With passion, Kierkegaard insists, there comes a higher “immediacy.”8 This is a state in which things demand our attention with a sense of urgency that is close to instinct or desire, yet transcends these more primal functions because it is understood (through experience and constancy) to hold deeper significance than any mere fancy. However, the feeling of immediacy is parallel to instinct or desire because its relevance cannot be measured through the mediation of reason. For architecture this is an intriguing point, since young designers constantly rationalize their projects in vague ways, working with universals such as “space”, or “light”; or “views,” not realizing that these rationalized wholes really say next to nothing. This is why Kierkegaard posits that the “individual is higher than the universal.”9 For the designer, this aphorism points to the fact that if one’s commitment is to everything, really one has committed to nothing; and conversely, when one engages wholly with a specific situation through a particular idea, a whole world opens up around this investment. Further, because unproductive reflection begets stagnation, the passion Kierkegaard sees as associated with faith might, in design, be taken up as the design process itself. That is to say, each “right” step engaged passionately for its own significance (without knowing the intended end) can be an effective means of generating traces of the whole that is ultimately to coalesce as architecture. I sometimes call this phenomenon “design faith,” suggesting to students that often it is simply more important to invest in something and let it take you somewhere. For cultivating even those ideas seemingly odd or peculiar does what continuous reflection, calculation and waiting cannot—it opens up the world of the project. Here, architecture can occur because with such an opening the conditions for success and failure become evident. Training this ability in students occurs for me explicitly in basic design courses by assigning problems that have limited analytic footholds and are deliberately ambiguous, as well as more implicitly over the course of an advanced studio through the sometimes therapy-like dialogue of desk-critiques.10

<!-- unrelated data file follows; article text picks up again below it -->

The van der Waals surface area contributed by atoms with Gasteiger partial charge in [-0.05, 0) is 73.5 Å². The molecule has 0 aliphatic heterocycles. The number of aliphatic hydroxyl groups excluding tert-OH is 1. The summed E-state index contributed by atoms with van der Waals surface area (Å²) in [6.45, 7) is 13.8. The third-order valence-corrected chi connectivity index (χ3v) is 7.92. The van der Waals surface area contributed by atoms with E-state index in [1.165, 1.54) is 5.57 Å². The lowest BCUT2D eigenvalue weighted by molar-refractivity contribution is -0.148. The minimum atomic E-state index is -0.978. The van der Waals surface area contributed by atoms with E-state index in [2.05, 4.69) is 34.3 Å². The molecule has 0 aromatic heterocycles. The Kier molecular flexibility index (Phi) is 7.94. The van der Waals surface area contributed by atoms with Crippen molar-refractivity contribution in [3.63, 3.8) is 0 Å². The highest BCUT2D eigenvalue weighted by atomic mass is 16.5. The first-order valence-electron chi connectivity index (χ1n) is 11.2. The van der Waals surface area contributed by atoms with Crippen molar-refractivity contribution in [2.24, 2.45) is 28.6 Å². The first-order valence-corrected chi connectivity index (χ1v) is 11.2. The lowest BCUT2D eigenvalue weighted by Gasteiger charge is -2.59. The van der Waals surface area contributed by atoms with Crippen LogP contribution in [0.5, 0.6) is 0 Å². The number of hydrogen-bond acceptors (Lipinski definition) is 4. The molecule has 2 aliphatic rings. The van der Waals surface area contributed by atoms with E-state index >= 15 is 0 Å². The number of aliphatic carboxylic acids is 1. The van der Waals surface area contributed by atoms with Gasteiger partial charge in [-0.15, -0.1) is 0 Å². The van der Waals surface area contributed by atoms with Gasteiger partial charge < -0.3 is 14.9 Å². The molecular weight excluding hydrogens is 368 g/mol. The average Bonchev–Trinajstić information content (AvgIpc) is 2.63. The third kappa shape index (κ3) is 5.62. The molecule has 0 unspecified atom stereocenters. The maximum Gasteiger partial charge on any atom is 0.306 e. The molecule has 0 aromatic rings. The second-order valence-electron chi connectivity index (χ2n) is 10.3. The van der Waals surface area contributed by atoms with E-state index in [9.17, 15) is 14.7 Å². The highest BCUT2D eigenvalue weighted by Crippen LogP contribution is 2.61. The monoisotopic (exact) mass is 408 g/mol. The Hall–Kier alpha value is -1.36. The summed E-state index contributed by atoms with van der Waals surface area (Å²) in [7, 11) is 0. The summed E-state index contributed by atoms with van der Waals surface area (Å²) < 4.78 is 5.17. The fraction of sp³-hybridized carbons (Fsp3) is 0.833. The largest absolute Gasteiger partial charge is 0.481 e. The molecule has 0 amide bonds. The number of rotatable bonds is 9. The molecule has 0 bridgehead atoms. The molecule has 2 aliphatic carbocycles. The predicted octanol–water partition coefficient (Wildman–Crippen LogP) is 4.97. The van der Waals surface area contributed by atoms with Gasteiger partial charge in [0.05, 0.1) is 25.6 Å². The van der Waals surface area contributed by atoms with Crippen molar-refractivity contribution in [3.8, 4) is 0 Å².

Ultimately, finding one’s passion for precisely those things slightly odd acknowledges and embraces the fact that any creation does not arrive fully formed; most creative works start as a strange, even disconcerting, microscopic potentiality. Such recognition of the necessary unfamiliarity of pure potential and an on-going commitment to said uncertainty through design can evolve to become architecture; and when it does it is the designer’s faith that imbues the work with significance.
1 Søren Kierkegaard, Fear and Trembling & the Sickness Unto Death, trans. Walter Lowrie (Garden City, NY: Doubleday Anchor Books, 1954), 59.
- Ibid., 64-‐77.
- Ibid., 65.
- Ibid., 53.
- Ibid., 91-‐92.Note: Kierkegaard says that the “first immediacy is the aesthetical…but faith is not aesthetical” Here he is alluding to the fact that faith and higher (second) immediacy are tied together, both addressing the ethical. See also Kierkegaard’s discussion of the teleological suspension of the ethical in Problem 1 -‐ Kierkegaard, Fear and Trembling & the Sickness Unto Death, 64-‐77.
- Kierkegaard, Fear and Trembling & the Sickness Unto Death, 92.92
- The word limits of this paper preclude going into much detail here. However, I will show examples of specific works as part of the presentation.